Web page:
In Hinduism and other Eastern The symbol of the Water jars (John 2:6-7)"Now there were six stone water pots set there for the Jewish custom of purification, containing two or three firkins apiece. Jesus said to them, "Fill the water pots with water." So they filled them up to the brim. The water jar (kamandalu) is one of the eight basic sacred symbols of Hinduism. The water jar originates from the churning of the Ocean of milk. Out of the water of the ocean appears a jar filled to the brim with the nectar of immortality carried by the goddess Varuni. She is the goddess of wine and intoxication in Hindu mythology and is the purifying nectar of immortality (amrita). On the microcosmic level, the ocean/water is a symbol of the human body and the wine is a symbol of the nectar of immortality. The waters of the lower body will eventually be turned into the Living Waters of the upper body (the wine/nectar of immortality).
The clay vessel refers to the vessel called the body. In the process of raising the Kundalini, as the water is raised along the length of the sushumna nadi, it is transformed into nectar. This process is consummated in the empty Brahma Randhra, the uppermost sahasrahara chakra located in the cranial vault. Here, the water transformed into nectar and the practitioner gains immortality. When allowed to flow back downwards, the nectar of immortality floods the yogi's body.
The Water turned into Wine: John 2:8-10 - And He said to them, "Draw some out now and take it to the headwaiter." So they took it to him. When the headwaiter tasted the water which had become wine, and did not know where it came from (but the servants who had drawn the water knew), the headwaiter called the bridegroom, and said to him, "Every man serves the good wine first, and when the people have drunk freely, then he serves the poorer wine; but you have kept the good wine until now."
In the Eastern tradition, the water in a jar represents the nectar of immortality (Amrita) - the elixir of life. In tantric worship the ritual requires five Panchamakara: madya (wine); mamasa (meat); mudra (bean); matsya (fish); maithuna (ritual embracing). In the symbolism of the Panchamakara, the wine (madya) stands for the nectar of immortality that is said to ooze down from the thousand petalled lotus at the crown of the head. The good wine as the nectar of immortality and the poorer wine represent the enjoyment perceived as pleasurable coming from the senses. The enjoyments coming from the passion of the senses seem pleasurable at first but do not last and eventually will not be satisfying.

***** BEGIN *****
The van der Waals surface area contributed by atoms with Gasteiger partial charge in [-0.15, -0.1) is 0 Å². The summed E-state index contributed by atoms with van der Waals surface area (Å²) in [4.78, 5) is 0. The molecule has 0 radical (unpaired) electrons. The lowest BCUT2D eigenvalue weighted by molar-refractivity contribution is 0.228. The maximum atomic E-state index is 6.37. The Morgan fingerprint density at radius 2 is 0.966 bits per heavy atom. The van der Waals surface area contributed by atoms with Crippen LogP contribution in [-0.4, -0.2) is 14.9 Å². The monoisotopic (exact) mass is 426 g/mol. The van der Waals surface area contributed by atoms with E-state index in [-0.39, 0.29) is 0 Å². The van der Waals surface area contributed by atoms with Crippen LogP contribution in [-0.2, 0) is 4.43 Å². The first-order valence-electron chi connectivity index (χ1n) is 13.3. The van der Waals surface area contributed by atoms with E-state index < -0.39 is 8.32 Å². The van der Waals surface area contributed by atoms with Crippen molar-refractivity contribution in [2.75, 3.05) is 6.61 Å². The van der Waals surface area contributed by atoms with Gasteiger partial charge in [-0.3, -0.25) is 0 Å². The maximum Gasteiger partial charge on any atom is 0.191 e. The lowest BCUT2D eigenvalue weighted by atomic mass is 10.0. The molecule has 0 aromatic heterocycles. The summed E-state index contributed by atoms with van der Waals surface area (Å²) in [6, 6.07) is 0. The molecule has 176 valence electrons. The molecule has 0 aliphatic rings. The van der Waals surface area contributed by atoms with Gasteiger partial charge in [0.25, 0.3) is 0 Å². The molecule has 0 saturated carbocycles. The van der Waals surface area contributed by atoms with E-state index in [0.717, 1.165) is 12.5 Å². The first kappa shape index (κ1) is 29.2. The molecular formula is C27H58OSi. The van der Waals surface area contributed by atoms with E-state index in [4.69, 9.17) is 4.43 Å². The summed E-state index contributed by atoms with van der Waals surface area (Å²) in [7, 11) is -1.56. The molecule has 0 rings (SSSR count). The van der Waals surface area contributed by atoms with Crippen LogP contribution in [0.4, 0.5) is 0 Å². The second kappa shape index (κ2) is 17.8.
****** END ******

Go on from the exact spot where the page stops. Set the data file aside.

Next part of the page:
205 Eli Eli: Matthew 27:46: My God, my God why have You forsaken me;
206 Fasting versus Starving: Self-starvation by fasting is supposed to shed karma according to some Eastern (Jain) philosophies If it is a ritualistic practice it can be carried out to voluntary death. During absence of food (fasting) the body systematically cleanses itself of everything except the vital organs of the body. Starvation will occur only when the body is forced to use vital tissue to survive.
207 Jesus' disciples were given power to cast out demons (Matthew 10:5-8), but they could not do what Jesus did. They lacked faith and even with faith they did not have the power of Jesus for instantaneous healing. He said to them "Because of the littleness of your faith; for truly I say to you, if you have faith as a mustard seed, you shall say to this mountain, 'Move from here to there,' and it shall move; and nothing shall be impossible to you. "But this kind does not go out except by prayer and fasting" Matthew 17:14-21. And He said to them, "This kind cannot come out by anything but prayer and fasting" (Mark 9:29).
208 Erysichthon is a Thessalian prince who makes the mistake of chopping down a goddess' sacred tree. She punishes him by making him starve, and he eventually gets so desperate that he tries to eat himself.
209 "Homo" is the Latin word for man, and medieval people saw it (minus the H) inscribed OMO on everyone's face. The two O's are the eyes, while the M consists of the lines from the two cheekbones connected to the nose. So these people's faces are so emaciated that the M shows more prominently than any of the other letters.
210 Forese Donati, a friend of Dante and fellow poet, died in 1296. A Black Guelph, he was related to Dante by marriage to his wife Giovanna ("Nella"). Dante and Forese exchanged sonnets of personal insults when they were young.
211 Ashwatha: The (banyan/fig) tree is considered sacred and worshipped as the abode of the Trimurti as stated in the verse:
Moolatho Brahma Roopaya, Madhyato Vishnu Roopini; Agratas Shiv Roopaya, Vriksha Rajayte Namaha
Brahma shaped at the root, Vishnu shaped in the middle and Shiva shaped at the top, we salute you, the king of all trees.
Krishna extolled the Ashwatta tree in Bhagavadgita (Ch. 10. 26)
Ashwattah sarva vrikshanaam, devarsheenaancha naaradah, Gandharvaanaam chitra ratah, siddhaanaam kapilo munihi.
Ashvwatta the tree of trees, Naarada the supreme deva rishi Chitrarata the supreme Gandharva, and Kapila the supreme siddha.
212 Ubaldino della Pila (1291), a Tuscan Ghibelline and father of Archbishop Ruggieri, was a known glutton. Boniface is probably the member of the Fieschi family who was Archbishop of Ravenna from 1274 to 1295
213 Messer Marchese of Forl?, a magistrate for Faenza in 1296, explained his heavy drinking by an even heavier thirst.
214 Gentucca may be a lady from Lucca who befriended Dante in exile. Buonagiunta predicts her future kindness to the poet ;
215 This is the tree of knowledge of good and evil at the summit of the mount in the Garden of Eden. Other reins against gluttony include the examples of the drunken centaurs defeated by Theseus and Gideon who chose his troops by the way they drank from the stream: those who knelt were disqualified (Judges 7:4-7).
216 Midian (Genesis 25:1-4):Son of Abraham and his concubine Kenturah;. To them were born 5: Of them Midian reigned his city of Avith;